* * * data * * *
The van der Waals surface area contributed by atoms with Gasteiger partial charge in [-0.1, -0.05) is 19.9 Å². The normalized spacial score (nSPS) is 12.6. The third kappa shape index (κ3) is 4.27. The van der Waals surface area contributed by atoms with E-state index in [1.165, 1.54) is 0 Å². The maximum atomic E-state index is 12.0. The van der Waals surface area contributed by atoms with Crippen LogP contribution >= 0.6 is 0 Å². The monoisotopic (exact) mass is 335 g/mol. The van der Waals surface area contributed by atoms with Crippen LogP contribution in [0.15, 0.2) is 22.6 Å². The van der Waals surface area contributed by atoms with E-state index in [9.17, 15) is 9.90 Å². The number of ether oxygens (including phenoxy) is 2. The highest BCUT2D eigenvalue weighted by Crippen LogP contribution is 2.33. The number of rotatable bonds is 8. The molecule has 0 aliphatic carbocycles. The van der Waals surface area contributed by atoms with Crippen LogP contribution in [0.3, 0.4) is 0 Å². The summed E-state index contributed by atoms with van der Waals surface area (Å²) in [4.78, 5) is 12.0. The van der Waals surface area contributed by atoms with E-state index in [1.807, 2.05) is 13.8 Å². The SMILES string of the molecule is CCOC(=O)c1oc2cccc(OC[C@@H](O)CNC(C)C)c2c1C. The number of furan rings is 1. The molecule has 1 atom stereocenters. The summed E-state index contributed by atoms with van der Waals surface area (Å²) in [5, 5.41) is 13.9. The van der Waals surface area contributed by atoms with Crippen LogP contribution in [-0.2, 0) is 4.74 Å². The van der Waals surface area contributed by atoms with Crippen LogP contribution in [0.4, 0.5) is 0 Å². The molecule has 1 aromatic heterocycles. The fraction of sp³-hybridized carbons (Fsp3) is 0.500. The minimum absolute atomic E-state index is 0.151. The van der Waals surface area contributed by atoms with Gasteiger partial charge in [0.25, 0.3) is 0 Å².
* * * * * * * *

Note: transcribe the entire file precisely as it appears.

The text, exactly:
The van der Waals surface area contributed by atoms with Gasteiger partial charge in [-0.1, -0.05) is 19.9 Å². The normalized spacial score (nSPS) is 12.6. The third kappa shape index (κ3) is 4.27. The van der Waals surface area contributed by atoms with E-state index in [1.165, 1.54) is 0 Å². The maximum atomic E-state index is 12.0. The van der Waals surface area contributed by atoms with Crippen LogP contribution >= 0.6 is 0 Å². The monoisotopic (exact) mass is 335 g/mol. The van der Waals surface area contributed by atoms with Crippen LogP contribution in [0.15, 0.2) is 22.6 Å². The van der Waals surface area contributed by atoms with E-state index in [9.17, 15) is 9.90 Å². The number of ether oxygens (including phenoxy) is 2. The highest BCUT2D eigenvalue weighted by Crippen LogP contribution is 2.33. The number of rotatable bonds is 8. The molecule has 0 aliphatic carbocycles. The van der Waals surface area contributed by atoms with Crippen LogP contribution in [0.3, 0.4) is 0 Å². The summed E-state index contributed by atoms with van der Waals surface area (Å²) in [4.78, 5) is 12.0. The van der Waals surface area contributed by atoms with E-state index in [1.807, 2.05) is 13.8 Å². The SMILES string of the molecule is CCOC(=O)c1oc2cccc(OC[C@@H](O)CNC(C)C)c2c1C. The number of furan rings is 1. The molecule has 1 atom stereocenters. The summed E-state index contributed by atoms with van der Waals surface area (Å²) in [5, 5.41) is 13.9. The van der Waals surface area contributed by atoms with Crippen LogP contribution in [-0.2, 0) is 4.74 Å². The van der Waals surface area contributed by atoms with Crippen LogP contribution in [0.4, 0.5) is 0 Å². The molecule has 1 aromatic heterocycles. The fraction of sp³-hybridized carbons (Fsp3) is 0.500. The minimum absolute atomic E-state index is 0.151. The van der Waals surface area contributed by atoms with Gasteiger partial charge in [0.25, 0.3) is 0 Å².